This is a list for those of you who always wondered, “What can I do to get more laughter in my life?” Well, power up that laptop and get ready to for an attack of the giggles with these five underrated comedies:
- “Party Down” — I can guarantee you that, although you will recognize most of this dark sitcom’s actors, who range from Adam Scott (“Parks and Recreation”) and Lizzy Caplan (“True Blood,” “New Girl”) to Jane Lynch (“Glee”) and Megan Mullally (“Will and Grace”), you probably haven’t watched the show. That is a mistake. This hilarious comedy, which focuses on a catering company made up of people looking for their big break in Hollywood, examines what it means to be constantly on the very edge of being famous in a way that few shows ever have. The writing is top-notch, and the performances are even better. Definitely something to seek out even though it’s not currently on Netflix or Hulu. Not that I’m advocating Internet piracy<\p>…<\p>but I absolutely am.
- “It’s Always Sunny in Philadelphia” (Netflix) — I place this on the list purely because it has never been nominated for an Emmy. Although popular, this show doesn’t seem to have a taste which sits well with the normally conservative Emmy voters, which makes sense for a show whose pilot is entitled “The Gang Gets Racist.” An incredibly dark look at humanity at its stupidest and worst, “It’s Always Sunny” is a sitcom of brilliant dialogue and fabulous comic set pieces. For an example of the latter, seek out their parody of “Lethal Weapon” on YouTube.
- “NewsRadio” (Hulu) — “NewsRadio” seems like a fairly boring show at first glance. Set in a small-town radio station constantly on the verge of getting shut down, the show focuses on the motley crew of workers who populate the station. But it does the basics right. Every episode is packed with great jokes and well-written plotlines that don’t need a ridiculous premise to set them up.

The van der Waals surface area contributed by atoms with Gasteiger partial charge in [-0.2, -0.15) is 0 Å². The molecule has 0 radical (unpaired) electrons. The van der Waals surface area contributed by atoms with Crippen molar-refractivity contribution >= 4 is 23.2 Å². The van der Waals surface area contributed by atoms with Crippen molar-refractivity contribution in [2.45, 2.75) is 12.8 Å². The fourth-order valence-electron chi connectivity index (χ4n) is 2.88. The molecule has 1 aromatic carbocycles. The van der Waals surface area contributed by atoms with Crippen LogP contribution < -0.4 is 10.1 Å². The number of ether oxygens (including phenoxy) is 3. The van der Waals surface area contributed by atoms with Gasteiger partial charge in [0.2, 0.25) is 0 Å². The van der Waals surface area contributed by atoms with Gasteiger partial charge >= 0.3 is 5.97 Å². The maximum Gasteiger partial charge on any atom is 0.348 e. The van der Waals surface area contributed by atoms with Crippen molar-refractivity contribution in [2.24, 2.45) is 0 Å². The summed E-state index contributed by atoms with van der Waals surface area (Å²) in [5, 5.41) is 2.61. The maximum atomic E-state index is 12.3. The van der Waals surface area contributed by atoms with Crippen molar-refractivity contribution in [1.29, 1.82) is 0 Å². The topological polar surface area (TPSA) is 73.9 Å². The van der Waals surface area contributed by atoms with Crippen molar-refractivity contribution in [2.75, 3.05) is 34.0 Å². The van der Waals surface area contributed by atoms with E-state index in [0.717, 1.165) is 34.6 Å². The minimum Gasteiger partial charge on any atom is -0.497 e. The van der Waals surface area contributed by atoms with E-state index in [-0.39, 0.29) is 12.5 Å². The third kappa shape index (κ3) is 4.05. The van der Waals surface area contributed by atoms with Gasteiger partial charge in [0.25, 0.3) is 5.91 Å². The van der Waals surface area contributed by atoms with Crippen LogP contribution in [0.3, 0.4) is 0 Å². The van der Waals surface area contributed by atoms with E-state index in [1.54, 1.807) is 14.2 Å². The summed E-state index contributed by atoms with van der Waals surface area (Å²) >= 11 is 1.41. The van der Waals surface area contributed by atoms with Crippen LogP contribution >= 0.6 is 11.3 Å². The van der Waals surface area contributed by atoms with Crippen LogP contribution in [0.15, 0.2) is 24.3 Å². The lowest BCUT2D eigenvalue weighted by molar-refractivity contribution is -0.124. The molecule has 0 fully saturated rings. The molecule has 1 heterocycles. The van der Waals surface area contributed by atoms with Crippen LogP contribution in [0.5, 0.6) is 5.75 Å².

- “Saturday Night Live” (Hulu and Netflix) — Although SNL is an iconic cultural institution, you cannot go more than two YouTube comment pages without hearing about how SNL sucks and isn’t as good as it used to be. While it would be impossible to live up to the counter-culture madness that pervaded its earliest iterations, castigating the current show does a disservice to the current performers and ignores the brilliance of the sketches that they churn out every week. They still book the most relevant hosts and musical guests — Christoph Waltz with Alabama Shakes last season was incredible — and they still produce interesting sketches with hilarious twists. For reference, seek out “Sigma” on the NBC website.
- “30 Rock” (Netflix) — As “30 Rock” debuted in 2006 when most of us were between 11 and 15, it becomes self-explanatory why many of my friends say, “Oh, I watched a few episodes when it came out, and I didn’t get the jokes.” Set behind the scenes of a weekly sketch comedy show — see No. 4 — “30 Rock” quickly branched out into telling hilariously warped stories about its central characters, head writer Liz Lemon and network suit Jack Donaghy. Immensely quotable, it is brilliantly clever and anchored by the standout performances of Alec Baldwin and Tina Fey. Queue it up on Netflix, and watch the best comedy of the last ten years.